Learning to play the guitar has it's ups and downs. One of the ways to continue being encouraged to grow in guitar skills is to continue to balance playing things you have mastered, enjoy and are good at, while also adding some challenging exercises to your daily practice routine. In this next lesson, we will focus on a basic scale exercise to help coordinate the movements of the left hand fingers in synchronization with the right handed picking cadence, timing or rhythm. This exercise will work well for the acoustic guitar, the electric guitar, the bass guitar, or any other size, shape or model of guitar.
Be sure to have a decent acoustic guitar before practicing too much, as poor equipment can certainly hinder your growth and increase frustration. Be sure to do plenty of research to find the best entry level acoustic guitar to suite your size, budget and playing preferences before working too hard with inferior equipment.
This first set of exercises is good to use as a warm up, and does not represent any specific scale per se. It is also good to use to coordinate the timing and flexibility of the left hand (or chording hand) fingers for future scale playing and dexterity development.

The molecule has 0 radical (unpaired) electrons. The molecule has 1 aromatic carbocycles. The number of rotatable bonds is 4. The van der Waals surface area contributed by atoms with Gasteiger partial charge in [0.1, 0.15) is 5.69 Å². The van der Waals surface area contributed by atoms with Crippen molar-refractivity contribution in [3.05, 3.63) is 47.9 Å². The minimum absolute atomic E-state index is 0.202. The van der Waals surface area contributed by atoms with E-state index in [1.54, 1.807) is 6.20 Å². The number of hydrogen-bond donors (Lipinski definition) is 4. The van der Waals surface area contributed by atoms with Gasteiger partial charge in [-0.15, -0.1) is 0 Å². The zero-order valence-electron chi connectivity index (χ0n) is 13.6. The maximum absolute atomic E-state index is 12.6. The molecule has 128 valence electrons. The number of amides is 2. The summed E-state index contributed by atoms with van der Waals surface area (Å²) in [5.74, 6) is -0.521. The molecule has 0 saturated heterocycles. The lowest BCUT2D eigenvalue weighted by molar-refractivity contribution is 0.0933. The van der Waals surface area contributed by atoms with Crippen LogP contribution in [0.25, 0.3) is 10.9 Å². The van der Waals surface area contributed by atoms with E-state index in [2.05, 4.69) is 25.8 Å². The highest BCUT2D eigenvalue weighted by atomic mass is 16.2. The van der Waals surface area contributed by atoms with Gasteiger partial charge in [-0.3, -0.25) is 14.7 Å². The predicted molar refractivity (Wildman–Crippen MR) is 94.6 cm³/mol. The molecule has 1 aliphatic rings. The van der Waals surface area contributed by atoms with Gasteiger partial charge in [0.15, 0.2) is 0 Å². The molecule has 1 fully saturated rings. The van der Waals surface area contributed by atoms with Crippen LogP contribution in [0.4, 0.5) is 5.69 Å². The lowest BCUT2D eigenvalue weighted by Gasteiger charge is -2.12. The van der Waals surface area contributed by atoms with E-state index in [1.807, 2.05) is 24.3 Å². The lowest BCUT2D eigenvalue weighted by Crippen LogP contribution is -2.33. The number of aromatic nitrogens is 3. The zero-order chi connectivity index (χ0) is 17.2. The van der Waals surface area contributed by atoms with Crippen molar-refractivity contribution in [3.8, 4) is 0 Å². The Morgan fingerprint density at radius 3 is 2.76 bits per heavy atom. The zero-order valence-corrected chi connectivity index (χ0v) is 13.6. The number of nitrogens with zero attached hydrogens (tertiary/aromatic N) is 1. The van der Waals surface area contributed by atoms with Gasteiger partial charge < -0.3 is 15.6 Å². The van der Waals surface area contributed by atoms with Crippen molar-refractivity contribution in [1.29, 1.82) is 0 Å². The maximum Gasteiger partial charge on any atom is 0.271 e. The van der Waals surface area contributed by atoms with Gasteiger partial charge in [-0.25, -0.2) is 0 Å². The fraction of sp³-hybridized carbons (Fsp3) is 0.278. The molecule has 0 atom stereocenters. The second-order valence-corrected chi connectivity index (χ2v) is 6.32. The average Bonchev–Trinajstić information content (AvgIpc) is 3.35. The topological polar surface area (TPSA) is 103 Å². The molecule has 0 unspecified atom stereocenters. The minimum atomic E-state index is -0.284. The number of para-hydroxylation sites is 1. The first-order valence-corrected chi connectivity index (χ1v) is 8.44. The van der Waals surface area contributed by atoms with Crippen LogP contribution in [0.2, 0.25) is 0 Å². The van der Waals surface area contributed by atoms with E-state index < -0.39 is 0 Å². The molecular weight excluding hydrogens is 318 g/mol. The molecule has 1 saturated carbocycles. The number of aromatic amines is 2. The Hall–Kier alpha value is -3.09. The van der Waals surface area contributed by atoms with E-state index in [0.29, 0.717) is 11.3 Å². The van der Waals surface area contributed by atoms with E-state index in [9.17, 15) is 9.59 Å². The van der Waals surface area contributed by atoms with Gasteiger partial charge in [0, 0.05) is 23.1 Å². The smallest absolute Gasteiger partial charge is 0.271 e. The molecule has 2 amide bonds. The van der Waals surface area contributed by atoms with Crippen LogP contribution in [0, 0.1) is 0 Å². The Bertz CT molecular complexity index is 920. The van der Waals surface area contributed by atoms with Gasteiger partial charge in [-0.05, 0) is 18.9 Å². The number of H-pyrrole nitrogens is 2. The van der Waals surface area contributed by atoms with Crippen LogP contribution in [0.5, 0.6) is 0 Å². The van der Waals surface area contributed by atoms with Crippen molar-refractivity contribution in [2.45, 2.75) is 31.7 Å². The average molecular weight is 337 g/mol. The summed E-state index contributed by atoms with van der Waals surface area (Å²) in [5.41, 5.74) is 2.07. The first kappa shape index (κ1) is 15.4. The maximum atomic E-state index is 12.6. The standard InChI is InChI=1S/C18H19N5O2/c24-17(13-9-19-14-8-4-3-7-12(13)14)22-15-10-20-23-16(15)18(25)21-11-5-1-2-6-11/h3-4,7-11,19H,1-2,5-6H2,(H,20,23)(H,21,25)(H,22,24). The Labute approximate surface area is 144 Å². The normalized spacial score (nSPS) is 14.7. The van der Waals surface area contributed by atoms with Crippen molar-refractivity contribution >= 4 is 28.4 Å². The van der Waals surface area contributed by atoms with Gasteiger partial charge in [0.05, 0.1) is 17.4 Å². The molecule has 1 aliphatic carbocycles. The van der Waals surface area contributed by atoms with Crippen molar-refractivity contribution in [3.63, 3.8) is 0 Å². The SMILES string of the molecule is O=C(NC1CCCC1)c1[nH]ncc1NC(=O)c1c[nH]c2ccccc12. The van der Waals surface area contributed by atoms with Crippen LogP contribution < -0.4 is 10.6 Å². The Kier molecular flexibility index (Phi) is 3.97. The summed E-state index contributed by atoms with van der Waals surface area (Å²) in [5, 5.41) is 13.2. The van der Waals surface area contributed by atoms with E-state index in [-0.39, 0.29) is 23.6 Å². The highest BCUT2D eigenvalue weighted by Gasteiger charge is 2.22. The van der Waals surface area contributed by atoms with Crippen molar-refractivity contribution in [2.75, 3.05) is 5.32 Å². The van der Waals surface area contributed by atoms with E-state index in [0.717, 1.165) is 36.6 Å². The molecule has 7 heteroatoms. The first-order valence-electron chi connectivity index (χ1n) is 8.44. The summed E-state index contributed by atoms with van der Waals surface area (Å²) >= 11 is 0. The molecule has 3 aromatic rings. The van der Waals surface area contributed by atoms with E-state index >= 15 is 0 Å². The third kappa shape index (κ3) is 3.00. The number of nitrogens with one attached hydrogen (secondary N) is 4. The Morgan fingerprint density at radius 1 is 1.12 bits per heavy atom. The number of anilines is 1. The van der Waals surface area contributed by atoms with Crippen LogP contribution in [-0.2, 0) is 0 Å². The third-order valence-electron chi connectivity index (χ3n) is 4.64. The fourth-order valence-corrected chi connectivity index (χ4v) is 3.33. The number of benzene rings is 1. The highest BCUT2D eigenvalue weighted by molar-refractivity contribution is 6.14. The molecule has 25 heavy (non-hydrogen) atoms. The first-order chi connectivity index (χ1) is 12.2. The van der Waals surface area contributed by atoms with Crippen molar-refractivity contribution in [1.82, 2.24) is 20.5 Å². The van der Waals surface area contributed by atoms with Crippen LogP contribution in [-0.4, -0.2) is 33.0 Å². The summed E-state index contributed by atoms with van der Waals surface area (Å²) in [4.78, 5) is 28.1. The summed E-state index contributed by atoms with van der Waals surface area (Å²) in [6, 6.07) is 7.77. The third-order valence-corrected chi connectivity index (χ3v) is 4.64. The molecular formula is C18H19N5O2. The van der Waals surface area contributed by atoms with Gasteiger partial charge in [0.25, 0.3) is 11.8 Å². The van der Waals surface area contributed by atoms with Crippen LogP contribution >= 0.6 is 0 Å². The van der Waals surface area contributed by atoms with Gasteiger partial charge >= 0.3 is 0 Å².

The first way to play this scale exercise on the acoustic guitar.
Hold the guitar in normal strumming fashion, except that this time, you will focus on only strumming 1 string at a time. This “strum” will actually be more of an exercise to pick out quarter notes, eighth notes or 16th notes depending on the speed you develop and practice (as well as the meter of what you are playing). First, just leave the strings open without chording anything. Place the pick on the 1st string (smallest E string) and count evenly using your foot to tap and keep consistent time, a clock that you can hear tick, or a metronome. Count 1,2,3,4 and repeat this over and over. While counting, each beat represent 1 pick of the string with your plectrum or guitar pick. Pick downward on string 1 on count 1, then pick upward on string 1 on count 2, downward on count 3, upward on count four so that you are alternating the direction of your picking with each beat.
Once you are comfortable picking 1-2-3-4 consistently by going down-up-down-up on the first string with your pick, you are ready to begin the chording hand finger exercises to integrate with the picking pattern.